Using telematics to improve maintenance practices

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Updated Jul 26, 2021

Maintenance costs are among the highest operational costs for fleets, behind only fuel and truck payments when it comes to vehicle-based costs, according to the American Transportation Research Institute’s most recent Operational Costs of Trucking report.

One way to help control maintenance costs is for fleets to mitigate the chances of unscheduled roadside maintenance. As reported earlier this month, the American Trucking Associations’ Technology and Maintenance Council found the average distance driven between unscheduled roadside repairs fell nearly 19% in the first quarter of 2021 compared to the fourth quarter of 2020.

Marco Encinas, director of product management for fleet telematics provider Teletrac Navman, said fleets can use their existing telematics systems to help keep unscheduled maintenance in check.

He noted that the rise in unscheduled maintenance had a lot to do with the high freight demand during the pandemic, along with the current ongoing parts shortage.

“The one thing that we did see was a huge increase in vehicles, specifically OTR vehicles, during the COVID pandemic,” Encinas said. “Everybody was home, but the transportation industry was busier than ever. They had to keep trucks running as much as possible. It seems like some of the operators let some of that normal maintenance behavior sort of lax in order to get productivity out of their trucks and keep them on the road.”

Hear more about how telematics can help you keep on schedule with maintenance on this week's 10-44 webisode in the video above.

On a day-to-day basis, Encinas said fleets should make sure their truck drivers are conducting required pre- and post-trip inspections each day, and help drivers better understand what to look for.

“It helps you schedule your maintenance for things that won’t take you off the road immediately, but you definitely have to get addressed sooner rather than later,” he said.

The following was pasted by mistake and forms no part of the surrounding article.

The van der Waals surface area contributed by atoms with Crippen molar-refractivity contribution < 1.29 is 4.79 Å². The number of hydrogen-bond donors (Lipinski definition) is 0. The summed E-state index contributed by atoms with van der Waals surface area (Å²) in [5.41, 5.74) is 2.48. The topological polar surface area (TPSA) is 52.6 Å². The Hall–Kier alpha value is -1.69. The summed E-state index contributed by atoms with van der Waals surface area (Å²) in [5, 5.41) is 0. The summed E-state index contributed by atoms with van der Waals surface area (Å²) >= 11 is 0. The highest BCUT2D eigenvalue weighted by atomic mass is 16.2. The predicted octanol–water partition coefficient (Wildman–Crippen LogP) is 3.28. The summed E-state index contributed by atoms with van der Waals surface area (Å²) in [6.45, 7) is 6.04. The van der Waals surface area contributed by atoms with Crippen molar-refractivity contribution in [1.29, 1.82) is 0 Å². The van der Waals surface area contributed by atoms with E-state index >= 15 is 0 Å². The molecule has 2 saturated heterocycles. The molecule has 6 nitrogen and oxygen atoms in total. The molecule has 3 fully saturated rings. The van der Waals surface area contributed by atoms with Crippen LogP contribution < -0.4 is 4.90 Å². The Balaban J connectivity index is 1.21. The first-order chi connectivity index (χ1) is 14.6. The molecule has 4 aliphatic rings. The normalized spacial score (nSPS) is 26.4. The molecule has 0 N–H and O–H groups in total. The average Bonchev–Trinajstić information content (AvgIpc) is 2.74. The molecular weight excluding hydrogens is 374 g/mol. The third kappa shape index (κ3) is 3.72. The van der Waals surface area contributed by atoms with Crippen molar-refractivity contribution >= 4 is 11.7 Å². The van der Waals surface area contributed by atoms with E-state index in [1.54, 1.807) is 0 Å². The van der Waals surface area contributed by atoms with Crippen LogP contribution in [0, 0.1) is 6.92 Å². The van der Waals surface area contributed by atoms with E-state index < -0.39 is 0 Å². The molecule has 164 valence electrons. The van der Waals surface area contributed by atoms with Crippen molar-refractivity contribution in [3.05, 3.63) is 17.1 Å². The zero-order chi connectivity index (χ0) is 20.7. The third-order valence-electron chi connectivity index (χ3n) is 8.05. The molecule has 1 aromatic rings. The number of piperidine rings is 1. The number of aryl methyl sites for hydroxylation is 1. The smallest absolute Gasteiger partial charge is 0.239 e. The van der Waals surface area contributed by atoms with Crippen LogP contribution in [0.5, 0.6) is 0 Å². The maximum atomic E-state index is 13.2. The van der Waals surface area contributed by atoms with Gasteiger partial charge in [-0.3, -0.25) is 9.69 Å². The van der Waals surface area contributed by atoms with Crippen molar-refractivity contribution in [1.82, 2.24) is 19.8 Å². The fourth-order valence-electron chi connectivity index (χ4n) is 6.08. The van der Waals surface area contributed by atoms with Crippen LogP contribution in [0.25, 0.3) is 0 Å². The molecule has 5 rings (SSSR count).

Utilizing tools from telematics service providers can also help drivers, as they allow fleets to customize a checklist of things to go over in addition to their normal inspections.

“When you do those pre-trip and post-trip inspections and actually do the work…that will get you ahead of any kind of maintenance issues and put you in the preventive maintenance mode rather than reactive,” Encinas said. “Then you can selectively take the truck off the road to get stuff done when it’s not necessarily scheduled to be earning any revenue.”

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Encinas noted that Teletrac Navman’s system has a maintenance module that allows fleets to schedule routine maintenance for equipment based on miles driven that will alert the driver and maintenance department when the truck needs service.

Another usage case for telematics is keeping track of maintenance costs for each piece of equipment a fleet operates.

“It also helps you keep control of your costs and account for the costs that are going into maintaining your vehicles,” he said. “So, one thing is to do the daily maintenance and preventive maintenance of your vehicles to keep them on the road, but the other piece is now you can start looking at are you putting in more money into these vehicles in yearly maintenance than they’re generating? Maybe it’s time to swap out your truck and get a new one.”

One thing Encinas said Teletrac Navman has been working on, and continues to work on, is incorporating maintenance and productivity data of trucks as they run to determine the best time to schedule them for maintenance.

“There’s things that we’re doing on the telematics side to add more intelligence rather than run static reporting and static alerts, but also put more intelligence into it and help you make better decisions about when to take that truck in and stay ahead of the preventive maintenance.”